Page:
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Best Famous Edward Lear Poems

Here is a collection of the all-time best famous Edward Lear poems. This is a select list of the best famous Edward Lear poetry. Reading, writing, and enjoying famous Edward Lear poetry (as well as classical and contemporary poems) is a great past time. These top poems are the best examples of Edward Lear poems.

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by Edward Lear | |

There was an old man on the Border

 There was an old man on the Border, 
Who lived in the utmost disorder; 
He danced with the cat, and made tea in his hat, 
Which vexed all the folks on the Border.


by Edward Lear | |

There Was an Old Man with a Beard

 There was an Old Man with a beard,
Who said, "It is just as I feared! --
Two Owls and a Hen, four Larks and a Wren,
Have all built their nests in my beard.


by Edward Lear | |

There Was An Old Person Of Nice

 There was an old person of Nice, 
Whose associates were usually Geese.
They walked out together, in all sorts of weather.
That affable person of Nice!


by Edward Lear | |

There was a Young Lady Whose Eyes

 There was a young lady whose eyes,
were unique as to colour and size;
When she opened them wide,
people all turned aside,
and started away in surprise.


by Edward Lear | |

There Was an Old Lady Whose Folly

 There was an Old Lady whose folly
Induced her to sit in a holly:
Whereupon by a thorn
Her dress being torn,
She quickly became melancholy.


by Edward Lear | |

There Was an Old Man in a Tree

 There was an Old Man in a tree,
Who was horribly bored by a bee.
When they said "Does it buzz?" He replied "Yes, it does! It's a regular brute of a bee!"


by Edward Lear | |

There was an Old Man of Calcutta

 There was an old man of Calcutta,
Who perpetually ate bread & butter;
Till a great bit of muffin on which he was stuffing,
Choked that horrid old man of Calcutta.


by Edward Lear | |

There was an Old Man of New York

 THERE WAS AN OLD MAN OF NEW YORK, WHO MURDERED HIMSELF WITH A FORK; 
BUT NOBODY CRIED THOUGH HE VERY SOON DIED, --
FOR THAT SILLY OLD MAN OF NEW YORK.


by Edward Lear | |

There was an old man of Thermopyl?

 There was an old man of Thermopyl?,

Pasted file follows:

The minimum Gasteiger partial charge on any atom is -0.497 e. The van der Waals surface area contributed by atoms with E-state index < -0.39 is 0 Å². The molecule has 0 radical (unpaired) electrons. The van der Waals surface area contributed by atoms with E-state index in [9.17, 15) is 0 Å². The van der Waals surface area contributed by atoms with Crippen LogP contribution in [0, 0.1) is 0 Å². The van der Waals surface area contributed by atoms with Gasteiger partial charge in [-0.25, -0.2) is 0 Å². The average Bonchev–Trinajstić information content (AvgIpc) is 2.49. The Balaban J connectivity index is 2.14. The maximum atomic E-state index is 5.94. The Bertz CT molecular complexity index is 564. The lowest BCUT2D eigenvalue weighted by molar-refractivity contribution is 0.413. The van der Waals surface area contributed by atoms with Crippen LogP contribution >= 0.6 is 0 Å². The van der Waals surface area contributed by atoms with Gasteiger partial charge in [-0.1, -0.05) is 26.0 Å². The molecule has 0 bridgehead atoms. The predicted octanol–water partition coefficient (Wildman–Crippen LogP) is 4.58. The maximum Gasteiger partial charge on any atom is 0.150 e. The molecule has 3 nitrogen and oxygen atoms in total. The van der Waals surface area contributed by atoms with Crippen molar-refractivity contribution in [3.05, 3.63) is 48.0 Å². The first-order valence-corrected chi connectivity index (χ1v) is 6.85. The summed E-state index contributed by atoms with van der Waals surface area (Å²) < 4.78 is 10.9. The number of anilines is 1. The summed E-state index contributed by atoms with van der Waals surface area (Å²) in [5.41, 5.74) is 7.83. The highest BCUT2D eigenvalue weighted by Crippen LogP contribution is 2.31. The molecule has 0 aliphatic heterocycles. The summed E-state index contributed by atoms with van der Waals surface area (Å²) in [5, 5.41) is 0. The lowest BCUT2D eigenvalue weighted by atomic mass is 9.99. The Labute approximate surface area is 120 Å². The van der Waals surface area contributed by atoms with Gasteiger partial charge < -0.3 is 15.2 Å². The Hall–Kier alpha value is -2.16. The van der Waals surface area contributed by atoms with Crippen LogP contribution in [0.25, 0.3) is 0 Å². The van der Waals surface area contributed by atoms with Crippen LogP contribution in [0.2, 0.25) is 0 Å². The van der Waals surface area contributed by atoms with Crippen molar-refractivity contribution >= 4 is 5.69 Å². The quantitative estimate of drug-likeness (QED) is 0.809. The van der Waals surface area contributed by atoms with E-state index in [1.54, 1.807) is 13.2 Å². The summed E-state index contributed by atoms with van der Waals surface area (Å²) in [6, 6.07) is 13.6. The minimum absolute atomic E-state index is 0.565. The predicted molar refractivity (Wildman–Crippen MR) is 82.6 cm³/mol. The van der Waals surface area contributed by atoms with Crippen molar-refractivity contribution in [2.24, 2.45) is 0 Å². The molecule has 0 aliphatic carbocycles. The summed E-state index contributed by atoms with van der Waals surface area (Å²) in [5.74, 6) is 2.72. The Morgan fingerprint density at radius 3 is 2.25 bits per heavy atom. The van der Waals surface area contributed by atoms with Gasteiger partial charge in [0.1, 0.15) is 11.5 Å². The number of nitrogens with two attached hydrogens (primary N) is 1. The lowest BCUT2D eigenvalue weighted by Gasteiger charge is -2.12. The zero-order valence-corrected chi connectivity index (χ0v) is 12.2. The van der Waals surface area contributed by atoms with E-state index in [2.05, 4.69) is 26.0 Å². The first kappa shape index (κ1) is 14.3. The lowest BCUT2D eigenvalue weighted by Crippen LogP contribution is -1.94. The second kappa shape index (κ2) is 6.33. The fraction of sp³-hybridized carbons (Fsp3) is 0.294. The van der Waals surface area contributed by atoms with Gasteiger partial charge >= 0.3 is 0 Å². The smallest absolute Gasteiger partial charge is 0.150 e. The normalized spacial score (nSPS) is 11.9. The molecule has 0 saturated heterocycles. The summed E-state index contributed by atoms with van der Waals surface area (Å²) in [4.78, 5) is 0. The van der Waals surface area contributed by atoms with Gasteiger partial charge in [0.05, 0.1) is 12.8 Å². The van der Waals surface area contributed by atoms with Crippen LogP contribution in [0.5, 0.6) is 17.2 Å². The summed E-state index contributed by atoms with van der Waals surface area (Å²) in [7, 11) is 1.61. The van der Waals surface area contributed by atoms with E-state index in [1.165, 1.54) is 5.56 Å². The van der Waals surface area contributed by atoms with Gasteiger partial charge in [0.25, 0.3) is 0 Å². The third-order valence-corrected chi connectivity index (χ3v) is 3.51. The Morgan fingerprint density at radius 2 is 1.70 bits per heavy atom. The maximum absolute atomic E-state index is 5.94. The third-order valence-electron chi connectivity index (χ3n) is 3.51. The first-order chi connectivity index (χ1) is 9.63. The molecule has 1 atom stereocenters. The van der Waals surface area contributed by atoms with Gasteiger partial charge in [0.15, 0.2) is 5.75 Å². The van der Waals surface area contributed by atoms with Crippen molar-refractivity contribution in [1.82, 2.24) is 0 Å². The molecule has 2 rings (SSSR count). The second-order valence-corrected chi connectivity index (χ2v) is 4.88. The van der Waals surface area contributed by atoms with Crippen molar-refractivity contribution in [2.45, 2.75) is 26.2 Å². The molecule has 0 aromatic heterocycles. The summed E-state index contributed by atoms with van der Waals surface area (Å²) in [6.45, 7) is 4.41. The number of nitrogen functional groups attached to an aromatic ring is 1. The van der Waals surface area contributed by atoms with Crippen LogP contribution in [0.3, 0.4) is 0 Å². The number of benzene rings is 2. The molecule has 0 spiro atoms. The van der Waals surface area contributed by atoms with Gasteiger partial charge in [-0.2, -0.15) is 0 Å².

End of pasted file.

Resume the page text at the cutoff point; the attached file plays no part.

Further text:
Who never did anything properly; 
But they said, "If you choose, To boil eggs in your shoes, 
You shall never remain in Thermopyl?.
"


by Edward Lear | |

There was an Old Person of Cheadle

There was an Old Person of Cheadle
Was put in the stocks by the Beadle
For stealing some pigs, some coats, and some wigs,
That horrible person of Cheadle.


by Edward Lear | |

There was an Old Person whose habits

There was an Old Person whose habits
Induced him to feed upon Rabbits;
When he'd eaten eighteen, he turned perfectly green,
Upon which he relinquished those habits.


by Edward Lear | |

There was a Young Lady of Clare

There was a Young Lady of Clare,
Who was madly pursued by a Bear;
When she found she was tired, she abruptly expired,
That unfortunate Lady of Clare.


by Edward Lear | |

There was a young person in red

There was a young person in red,
Who carefully covered her head,
With a bonnet of leather, and three lines of feather,
Besides some long ribands of red.


by Edward Lear | |

There was an old man of Cashmere

There was an old man of Cashmere,
Whose movements were scroobious and queer;
Being slender and tall, he looked over a wall,
And perceived two fat ducks of Cashmere.


by Edward Lear | |

There was an old man of Boulak

There was an old man of Boulak,
Who sate on a Crocodile's back;
But they said, "Towr'ds the night he may probably bite,
Which might vex you, old man of Boulak!"


by Edward Lear | |

There was an old person of Sheen

There was an old person of Sheen,
Whose expression was calm and serene;
He sate in the water, and drank bottled porter,
That placid old person of Sheen.


by Edward Lear | |

There was an old person of Stroud

There was an old person of Stroud,
Who was horribly jammed in a crowd;
Some she slew with a kick, some she scrunched with a stick,
That impulsive old person of Stroud.


by Edward Lear | |

There was an Old Man of the West

There was an Old Man of the West,
Who wore a pale plum-colored vest;
When they said, "Does it fit?" he replied, "Not a bit!"
That uneasy Old Man of the West.


by Edward Lear | |

There was an Old Man of the West

There was an Old Man of the West,
Who never could get any rest;
So they set him to spin on his nose and his chin,
Which cured that Old Man of the West.


by Edward Lear | |

There was an old person of Ickley

There was an old person of Ickley,
Who could not abide to ride quickly;
He rode to Karnak on a tortoise's back,
That moony old person of Ickley.